Early Occurrence of Adverse Events in Hospitalized Patients With COVID-19 and Beneficial Effect of Anticoagulation

Link to article at PubMed

In Vivo. 2022 Jan-Feb;36(1):381-383. doi: 10.21873/invivo.12714.


BACKGROUND/AIM: This study analyzed the characteristics of patients with COVID-19 with major events during the first days of hospitalization.

PATIENTS AND METHODS: This is a retrospective analysis of prospectively collected data from consecutive patients admitted to two hospitals in Athens, Greece. The characteristics of patients with COVID-19 who suffered the primary endpoint (venous thromboembolic events, intubation, and death) during the first days of hospitalization were analyzed.

RESULTS: Among 95 patients included in the analysis, 21 presented with major adverse events during a median follow-up of 13 days. More than 50% of these patients presented with a major event during the first 3 days. Anticoagulation treatment was inversely associated with the cumulative incidence of the primary endpoint [hazard ratio=0.16 (95% confidence interval=0.06-0.47)]. Patients with major events were older, with lower baseline SatO2, and higher number of Wells' criteria and Charlson comorbidity index. Among these patients, those with hypertension were at higher risk for early occurrence of events (≤ first three days of hospitalization).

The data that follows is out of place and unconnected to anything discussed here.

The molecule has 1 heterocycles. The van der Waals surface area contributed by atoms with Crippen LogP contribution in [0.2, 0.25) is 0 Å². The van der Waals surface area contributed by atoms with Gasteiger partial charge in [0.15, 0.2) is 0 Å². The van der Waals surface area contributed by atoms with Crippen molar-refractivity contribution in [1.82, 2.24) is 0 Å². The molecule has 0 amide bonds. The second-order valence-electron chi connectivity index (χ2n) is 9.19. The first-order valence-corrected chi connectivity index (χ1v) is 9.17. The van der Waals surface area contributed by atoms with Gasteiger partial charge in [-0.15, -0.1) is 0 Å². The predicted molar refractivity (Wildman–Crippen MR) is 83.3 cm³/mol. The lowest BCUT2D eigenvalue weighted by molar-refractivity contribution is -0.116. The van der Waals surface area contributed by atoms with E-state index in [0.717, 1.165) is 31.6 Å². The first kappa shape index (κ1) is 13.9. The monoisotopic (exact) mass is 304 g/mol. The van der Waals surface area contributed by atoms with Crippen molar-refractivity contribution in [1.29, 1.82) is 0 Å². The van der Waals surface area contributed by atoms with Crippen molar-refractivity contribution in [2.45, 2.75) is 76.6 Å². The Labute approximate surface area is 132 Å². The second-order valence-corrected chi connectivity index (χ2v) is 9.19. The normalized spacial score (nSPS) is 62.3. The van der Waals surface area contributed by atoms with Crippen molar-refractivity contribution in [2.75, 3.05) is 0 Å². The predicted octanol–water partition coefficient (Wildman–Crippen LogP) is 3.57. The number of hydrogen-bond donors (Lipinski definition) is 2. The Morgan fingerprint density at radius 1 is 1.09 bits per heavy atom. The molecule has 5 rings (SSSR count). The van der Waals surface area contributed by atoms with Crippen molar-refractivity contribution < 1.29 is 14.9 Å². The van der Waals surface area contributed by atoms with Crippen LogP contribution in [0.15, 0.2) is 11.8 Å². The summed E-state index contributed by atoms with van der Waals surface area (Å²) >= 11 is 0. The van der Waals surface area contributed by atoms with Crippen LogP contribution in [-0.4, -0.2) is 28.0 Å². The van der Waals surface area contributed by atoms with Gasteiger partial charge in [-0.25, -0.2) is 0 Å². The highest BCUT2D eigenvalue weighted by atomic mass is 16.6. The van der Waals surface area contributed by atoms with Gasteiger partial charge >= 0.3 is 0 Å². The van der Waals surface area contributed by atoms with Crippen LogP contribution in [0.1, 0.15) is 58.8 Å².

CONCLUSION: Major adverse events may occur early in hospitalized patients with COVID-19 with a high-risk profile. Anticoagulation treatment appears to reduce this risk and thus prompt thromboprophylaxis should be employed in these patients.

PMID:34972738 | DOI:10.21873/invivo.12714

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